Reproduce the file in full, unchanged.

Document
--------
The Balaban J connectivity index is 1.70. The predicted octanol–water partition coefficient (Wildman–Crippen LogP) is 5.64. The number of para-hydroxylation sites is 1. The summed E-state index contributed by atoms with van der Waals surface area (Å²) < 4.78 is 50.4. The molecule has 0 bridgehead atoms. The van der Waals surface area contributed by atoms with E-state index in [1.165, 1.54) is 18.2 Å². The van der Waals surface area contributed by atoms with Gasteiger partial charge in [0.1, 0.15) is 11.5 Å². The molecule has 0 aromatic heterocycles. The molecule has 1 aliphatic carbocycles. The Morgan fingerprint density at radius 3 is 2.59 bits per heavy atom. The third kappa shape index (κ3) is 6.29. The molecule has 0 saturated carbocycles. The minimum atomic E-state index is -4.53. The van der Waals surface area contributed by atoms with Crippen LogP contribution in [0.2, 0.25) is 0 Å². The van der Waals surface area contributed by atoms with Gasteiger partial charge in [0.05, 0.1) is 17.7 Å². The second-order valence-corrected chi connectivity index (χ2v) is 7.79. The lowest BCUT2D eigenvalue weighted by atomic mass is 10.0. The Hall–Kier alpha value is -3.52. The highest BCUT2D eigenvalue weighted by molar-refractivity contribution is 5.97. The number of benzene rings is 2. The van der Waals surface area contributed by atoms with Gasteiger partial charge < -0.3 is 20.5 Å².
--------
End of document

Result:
The Balaban J connectivity index is 1.70. The predicted octanol–water partition coefficient (Wildman–Crippen LogP) is 5.64. The number of para-hydroxylation sites is 1. The summed E-state index contributed by atoms with van der Waals surface area (Å²) < 4.78 is 50.4. The molecule has 0 bridgehead atoms. The van der Waals surface area contributed by atoms with E-state index in [1.165, 1.54) is 18.2 Å². The van der Waals surface area contributed by atoms with Gasteiger partial charge in [0.1, 0.15) is 11.5 Å². The molecule has 0 aromatic heterocycles. The molecule has 1 aliphatic carbocycles. The Morgan fingerprint density at radius 3 is 2.59 bits per heavy atom. The third kappa shape index (κ3) is 6.29. The molecule has 0 saturated carbocycles. The minimum atomic E-state index is -4.53. The van der Waals surface area contributed by atoms with Crippen LogP contribution in [0.2, 0.25) is 0 Å². The van der Waals surface area contributed by atoms with Gasteiger partial charge in [0.05, 0.1) is 17.7 Å². The second-order valence-corrected chi connectivity index (χ2v) is 7.79. The lowest BCUT2D eigenvalue weighted by atomic mass is 10.0. The Hall–Kier alpha value is -3.52. The highest BCUT2D eigenvalue weighted by molar-refractivity contribution is 5.97. The number of benzene rings is 2. The van der Waals surface area contributed by atoms with Gasteiger partial charge < -0.3 is 20.5 Å².